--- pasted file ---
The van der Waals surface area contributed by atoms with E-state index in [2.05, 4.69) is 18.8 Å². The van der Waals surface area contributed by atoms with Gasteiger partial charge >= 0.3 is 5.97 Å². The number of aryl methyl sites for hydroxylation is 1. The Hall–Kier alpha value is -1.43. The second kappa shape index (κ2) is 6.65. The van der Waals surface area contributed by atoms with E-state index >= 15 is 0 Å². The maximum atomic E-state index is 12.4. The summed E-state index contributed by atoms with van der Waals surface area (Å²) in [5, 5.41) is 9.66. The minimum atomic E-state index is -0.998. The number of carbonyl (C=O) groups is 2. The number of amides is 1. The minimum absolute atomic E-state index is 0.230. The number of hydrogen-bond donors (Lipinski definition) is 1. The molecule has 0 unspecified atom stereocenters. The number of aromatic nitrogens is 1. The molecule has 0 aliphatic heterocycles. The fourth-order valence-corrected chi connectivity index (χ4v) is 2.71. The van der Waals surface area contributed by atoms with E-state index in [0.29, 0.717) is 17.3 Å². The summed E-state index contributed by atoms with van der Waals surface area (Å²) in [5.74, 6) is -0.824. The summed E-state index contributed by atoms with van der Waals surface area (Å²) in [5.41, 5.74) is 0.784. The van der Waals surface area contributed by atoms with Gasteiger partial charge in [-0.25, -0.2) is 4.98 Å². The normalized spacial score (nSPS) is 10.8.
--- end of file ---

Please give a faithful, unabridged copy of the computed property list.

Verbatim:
The van der Waals surface area contributed by atoms with E-state index in [2.05, 4.69) is 18.8 Å². The van der Waals surface area contributed by atoms with Gasteiger partial charge >= 0.3 is 5.97 Å². The number of aryl methyl sites for hydroxylation is 1. The Hall–Kier alpha value is -1.43. The second kappa shape index (κ2) is 6.65. The van der Waals surface area contributed by atoms with E-state index >= 15 is 0 Å². The maximum atomic E-state index is 12.4. The summed E-state index contributed by atoms with van der Waals surface area (Å²) in [5, 5.41) is 9.66. The minimum atomic E-state index is -0.998. The number of carbonyl (C=O) groups is 2. The number of amides is 1. The minimum absolute atomic E-state index is 0.230. The number of hydrogen-bond donors (Lipinski definition) is 1. The molecule has 0 unspecified atom stereocenters. The number of aromatic nitrogens is 1. The molecule has 0 aliphatic heterocycles. The fourth-order valence-corrected chi connectivity index (χ4v) is 2.71. The van der Waals surface area contributed by atoms with E-state index in [0.29, 0.717) is 17.3 Å². The summed E-state index contributed by atoms with van der Waals surface area (Å²) in [5.74, 6) is -0.824. The summed E-state index contributed by atoms with van der Waals surface area (Å²) in [5.41, 5.74) is 0.784. The van der Waals surface area contributed by atoms with Gasteiger partial charge in [-0.25, -0.2) is 4.98 Å². The normalized spacial score (nSPS) is 10.8.